Amazon.com has launched a self-serve marketplace for video that lets pretty much anybody upload content and make money off of it. Its where YouTube meets Kindle Direct Publishing, the Seattle tech giants self-publishing service for books.
The launch of Amazon Video Direct, announced Tuesday, highlights Amazons knack for breaking down most forms of gatekeeping that have traditionally ruled cultural industries, from books to movies.
Amazon Studios, its movie production arm, already invites wannabe screenwriters to submit their scripts and concepts online. KDP, the self-publishing service, has unleashed countless independent authors, some of whom have been wildly successful.
Its unlikely that Amazon is looking for a way to dethrone Googles YouTube, the primary force that makes Google the top online video property, attracting 182 million unique U.S. viewers in February, according to comScore.
But Amazon seems to draw inspiration from YouTube and its endless buffet of content as a way to boost its own video library, which is a critical cog in the Prime membership money machine, with lots of new content it doesnt have to produce or purchase.
Amazon also mixes in well-tested techniques from its toolbox a self-service platform that lets content creators decide how to share their content and how to charge for it, while Amazon collects a sometimes hefty toll.
Wall Street appears to have liked the news or at least it didnt mind it. Amazon shares rose to a record $701.92, up more than 3 percent, after the announcement. The companys market capitalization now exceeds $333 billion.
Video producers can choose between having their shows and videos offered to Prime subscribers at no additional charge; then Amazon pays them royalties based on hours viewed (in the U.S., its 15 cents per hour).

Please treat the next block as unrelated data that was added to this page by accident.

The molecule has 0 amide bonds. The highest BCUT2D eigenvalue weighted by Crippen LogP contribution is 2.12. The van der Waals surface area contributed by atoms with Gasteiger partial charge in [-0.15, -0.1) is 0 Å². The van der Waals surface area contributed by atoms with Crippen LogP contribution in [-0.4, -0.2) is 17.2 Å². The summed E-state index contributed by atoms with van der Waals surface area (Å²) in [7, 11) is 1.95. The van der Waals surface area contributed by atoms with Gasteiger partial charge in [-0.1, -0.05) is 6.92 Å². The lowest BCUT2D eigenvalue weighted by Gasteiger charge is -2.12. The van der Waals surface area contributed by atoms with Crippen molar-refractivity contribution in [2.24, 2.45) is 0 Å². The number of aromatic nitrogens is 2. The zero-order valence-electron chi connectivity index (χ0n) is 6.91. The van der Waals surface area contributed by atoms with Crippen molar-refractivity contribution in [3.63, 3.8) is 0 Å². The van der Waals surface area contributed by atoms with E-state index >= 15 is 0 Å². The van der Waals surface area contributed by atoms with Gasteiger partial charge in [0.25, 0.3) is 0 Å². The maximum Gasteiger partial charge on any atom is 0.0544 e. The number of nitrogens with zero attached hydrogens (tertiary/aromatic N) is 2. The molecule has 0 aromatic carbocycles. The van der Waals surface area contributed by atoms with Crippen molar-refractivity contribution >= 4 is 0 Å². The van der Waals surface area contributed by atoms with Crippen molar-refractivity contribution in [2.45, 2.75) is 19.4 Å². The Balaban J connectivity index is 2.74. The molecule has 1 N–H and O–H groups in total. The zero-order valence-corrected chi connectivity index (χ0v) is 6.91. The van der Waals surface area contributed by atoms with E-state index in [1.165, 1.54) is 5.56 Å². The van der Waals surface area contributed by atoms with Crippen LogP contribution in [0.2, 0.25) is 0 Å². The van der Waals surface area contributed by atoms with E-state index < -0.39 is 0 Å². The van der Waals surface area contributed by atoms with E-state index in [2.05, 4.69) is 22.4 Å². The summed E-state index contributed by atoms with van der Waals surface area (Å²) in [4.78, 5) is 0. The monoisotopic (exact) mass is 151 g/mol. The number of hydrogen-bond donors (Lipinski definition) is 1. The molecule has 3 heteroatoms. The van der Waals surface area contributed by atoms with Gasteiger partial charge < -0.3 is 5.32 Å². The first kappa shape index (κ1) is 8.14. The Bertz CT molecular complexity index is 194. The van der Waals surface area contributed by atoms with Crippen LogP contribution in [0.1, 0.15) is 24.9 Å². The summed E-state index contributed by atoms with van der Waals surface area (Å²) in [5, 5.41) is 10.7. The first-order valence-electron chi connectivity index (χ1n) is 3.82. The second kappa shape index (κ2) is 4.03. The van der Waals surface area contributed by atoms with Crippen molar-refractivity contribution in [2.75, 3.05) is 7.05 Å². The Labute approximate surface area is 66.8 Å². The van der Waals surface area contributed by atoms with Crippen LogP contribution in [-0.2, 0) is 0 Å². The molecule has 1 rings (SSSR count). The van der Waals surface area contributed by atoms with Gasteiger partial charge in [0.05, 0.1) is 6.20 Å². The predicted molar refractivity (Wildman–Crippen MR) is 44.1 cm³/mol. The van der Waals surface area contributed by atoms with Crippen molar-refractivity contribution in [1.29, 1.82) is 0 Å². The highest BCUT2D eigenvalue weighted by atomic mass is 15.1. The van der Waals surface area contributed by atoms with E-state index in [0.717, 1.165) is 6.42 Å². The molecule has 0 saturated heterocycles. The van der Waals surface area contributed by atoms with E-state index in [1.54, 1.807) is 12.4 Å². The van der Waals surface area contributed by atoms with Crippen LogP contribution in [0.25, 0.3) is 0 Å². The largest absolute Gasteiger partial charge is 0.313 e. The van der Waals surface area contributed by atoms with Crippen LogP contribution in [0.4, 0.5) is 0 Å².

Creators can also have their video be viewed for free with ads (they collect 55 percent of the ad revenue and Amazon the rest).
Producers can also set up their own subscription channels a la HBO, charging customers a monthly subscription fee (Amazon takes half the revenue).
And those content creators who decide to sell or rent out their videos get half of the proceeds.
Additionally, Amazon will spread $1 million a month among the top 100 titles that are shown at no charge to Prime users. The money is pro-rated based on how many people view the titles.
The service opens the gates to amateur and professional video creators with valid Amazon accounts in Germany, the U.K., the U.S. and Japan.
Greg Ireland, an analyst with research firm IDC, says the service will help diversify Amazons video shelf, bringing to it a lot of non-traditional content in short form, or created for the Web favored by younger audiences raised on a YouTube diet.
The service is also a boon for content creators, because they have more control of their distribution and monetization strategies. It may not have the audience size today that YouTube has, but it certainly gives more flexibility to content partners, Ireland said.
The initiative could help more providers become economically sustainable, he added.